The Budapest court sentenced a woman to eight years in prison because she drugged her dates with a life-threatening cocktail to steal their belongings. J. V. can be released on conditional parole only after spending 2/3rd of the time in one of the penitentiary institutions.
According to 24.hu, the woman registered on a dating site under a pseudonym in the fall of 2018 and contacted her three victims. They started to exchange emails and chat messages and agreed to meet, only for the woman to drug them and steal all their valuables.
One of the men met her on Margaret Island, the other two in their flat. She offered all of them cocktails in which she poured prescribed pharmaceutical products. As a result, she was able to drug them.
Then, she could search their clothes and steal their valuable belongings.
She stole things worth HUF 157 thousand (EUR 431) from her first date, HUF 536 thousand (EUR 1,472) from her second, and HUF 400 thousand from her third date (EUR 1,100). Furthermore, all three men were taken to the hospital because of the cocktails. Based on the experts’ assessment, they were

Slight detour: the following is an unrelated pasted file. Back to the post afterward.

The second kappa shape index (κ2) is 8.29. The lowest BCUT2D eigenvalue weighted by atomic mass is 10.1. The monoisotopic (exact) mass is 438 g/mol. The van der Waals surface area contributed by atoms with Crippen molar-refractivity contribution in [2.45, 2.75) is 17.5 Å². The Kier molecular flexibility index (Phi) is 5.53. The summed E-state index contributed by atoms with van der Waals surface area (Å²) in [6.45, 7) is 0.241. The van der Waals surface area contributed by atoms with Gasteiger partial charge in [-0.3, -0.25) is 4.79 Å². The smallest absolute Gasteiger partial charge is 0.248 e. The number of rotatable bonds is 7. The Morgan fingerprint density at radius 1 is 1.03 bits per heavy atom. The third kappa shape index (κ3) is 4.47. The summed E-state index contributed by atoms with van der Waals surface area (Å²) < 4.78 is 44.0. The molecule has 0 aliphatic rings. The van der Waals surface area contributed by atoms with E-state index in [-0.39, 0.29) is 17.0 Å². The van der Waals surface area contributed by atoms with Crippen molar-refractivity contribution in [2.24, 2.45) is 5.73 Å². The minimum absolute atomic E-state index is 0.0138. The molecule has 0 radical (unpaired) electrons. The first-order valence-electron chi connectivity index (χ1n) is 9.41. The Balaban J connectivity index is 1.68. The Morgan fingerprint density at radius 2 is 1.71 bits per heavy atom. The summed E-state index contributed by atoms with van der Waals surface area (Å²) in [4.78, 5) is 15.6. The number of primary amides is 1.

in a life-threatening condition
because of the medicine she mixed in their drinks.
Experts say that the level of benzodiazepine derivatives was a lot higher than the dose used in therapy. In the case of two of the three men, their blood concentration level was so high that it could have killed them. The court of the first degree sentenced the woman to eight years in prison, and the Budapest court essentially upheld that ruling.
Wikipedia says that benzodiazepines (BZD, BDZ, BZs), sometimes called “benzos”, are a class of psychoactive drugs. In 1977, benzodiazepines were globally the most prescribed medications.
They are in the family of drugs commonly known as minor tranquillisers.
Benzodiazepines are generally viewed as safe and effective for short-term use, which is considered two to four weeks. Taken in higher doses, it can cause dangerous, deep unconsciousness.
However, they are less toxic than their predecessors, the barbiturates, and death is rarely a result when a benzodiazepine is the only drug taken. When combined with central nervous system (CNS) depressants, such as alcoholic drinks and opioids, the potential for toxicity and fatal overdose increases.